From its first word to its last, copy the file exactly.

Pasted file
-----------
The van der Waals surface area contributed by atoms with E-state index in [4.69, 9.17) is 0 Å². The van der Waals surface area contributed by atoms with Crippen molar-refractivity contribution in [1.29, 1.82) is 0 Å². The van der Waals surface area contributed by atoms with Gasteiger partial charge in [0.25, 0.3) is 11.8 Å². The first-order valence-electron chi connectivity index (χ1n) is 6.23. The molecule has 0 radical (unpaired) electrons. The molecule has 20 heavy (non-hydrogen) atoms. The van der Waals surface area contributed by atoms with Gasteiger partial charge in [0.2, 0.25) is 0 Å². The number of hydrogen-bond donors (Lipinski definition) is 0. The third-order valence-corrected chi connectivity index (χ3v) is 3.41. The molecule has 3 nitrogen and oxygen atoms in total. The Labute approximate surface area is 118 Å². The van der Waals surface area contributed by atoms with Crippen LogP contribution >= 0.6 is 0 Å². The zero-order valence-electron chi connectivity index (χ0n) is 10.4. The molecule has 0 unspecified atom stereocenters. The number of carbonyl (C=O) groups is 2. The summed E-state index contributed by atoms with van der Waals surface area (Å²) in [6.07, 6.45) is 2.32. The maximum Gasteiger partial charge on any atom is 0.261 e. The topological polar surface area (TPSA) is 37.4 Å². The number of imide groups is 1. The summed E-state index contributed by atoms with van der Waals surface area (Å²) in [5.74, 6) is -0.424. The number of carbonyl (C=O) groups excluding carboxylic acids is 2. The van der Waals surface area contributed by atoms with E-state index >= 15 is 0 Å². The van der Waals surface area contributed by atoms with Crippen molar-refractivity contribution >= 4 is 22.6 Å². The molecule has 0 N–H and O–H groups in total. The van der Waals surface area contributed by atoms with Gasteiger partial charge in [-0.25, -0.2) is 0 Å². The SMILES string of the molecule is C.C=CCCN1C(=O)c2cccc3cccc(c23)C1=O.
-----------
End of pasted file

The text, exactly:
The van der Waals surface area contributed by atoms with E-state index in [4.69, 9.17) is 0 Å². The van der Waals surface area contributed by atoms with Crippen molar-refractivity contribution in [1.29, 1.82) is 0 Å². The van der Waals surface area contributed by atoms with Gasteiger partial charge in [0.25, 0.3) is 11.8 Å². The first-order valence-electron chi connectivity index (χ1n) is 6.23. The molecule has 0 radical (unpaired) electrons. The molecule has 20 heavy (non-hydrogen) atoms. The van der Waals surface area contributed by atoms with Gasteiger partial charge in [0.2, 0.25) is 0 Å². The number of hydrogen-bond donors (Lipinski definition) is 0. The third-order valence-corrected chi connectivity index (χ3v) is 3.41. The molecule has 3 nitrogen and oxygen atoms in total. The Labute approximate surface area is 118 Å². The van der Waals surface area contributed by atoms with Crippen LogP contribution >= 0.6 is 0 Å². The zero-order valence-electron chi connectivity index (χ0n) is 10.4. The molecule has 0 unspecified atom stereocenters. The number of carbonyl (C=O) groups is 2. The summed E-state index contributed by atoms with van der Waals surface area (Å²) in [6.07, 6.45) is 2.32. The maximum Gasteiger partial charge on any atom is 0.261 e. The topological polar surface area (TPSA) is 37.4 Å². The number of imide groups is 1. The summed E-state index contributed by atoms with van der Waals surface area (Å²) in [5.74, 6) is -0.424. The number of carbonyl (C=O) groups excluding carboxylic acids is 2. The van der Waals surface area contributed by atoms with E-state index >= 15 is 0 Å². The van der Waals surface area contributed by atoms with Crippen molar-refractivity contribution >= 4 is 22.6 Å². The molecule has 0 N–H and O–H groups in total. The van der Waals surface area contributed by atoms with Gasteiger partial charge in [-0.25, -0.2) is 0 Å². The SMILES string of the molecule is C.C=CCCN1C(=O)c2cccc3cccc(c23)C1=O.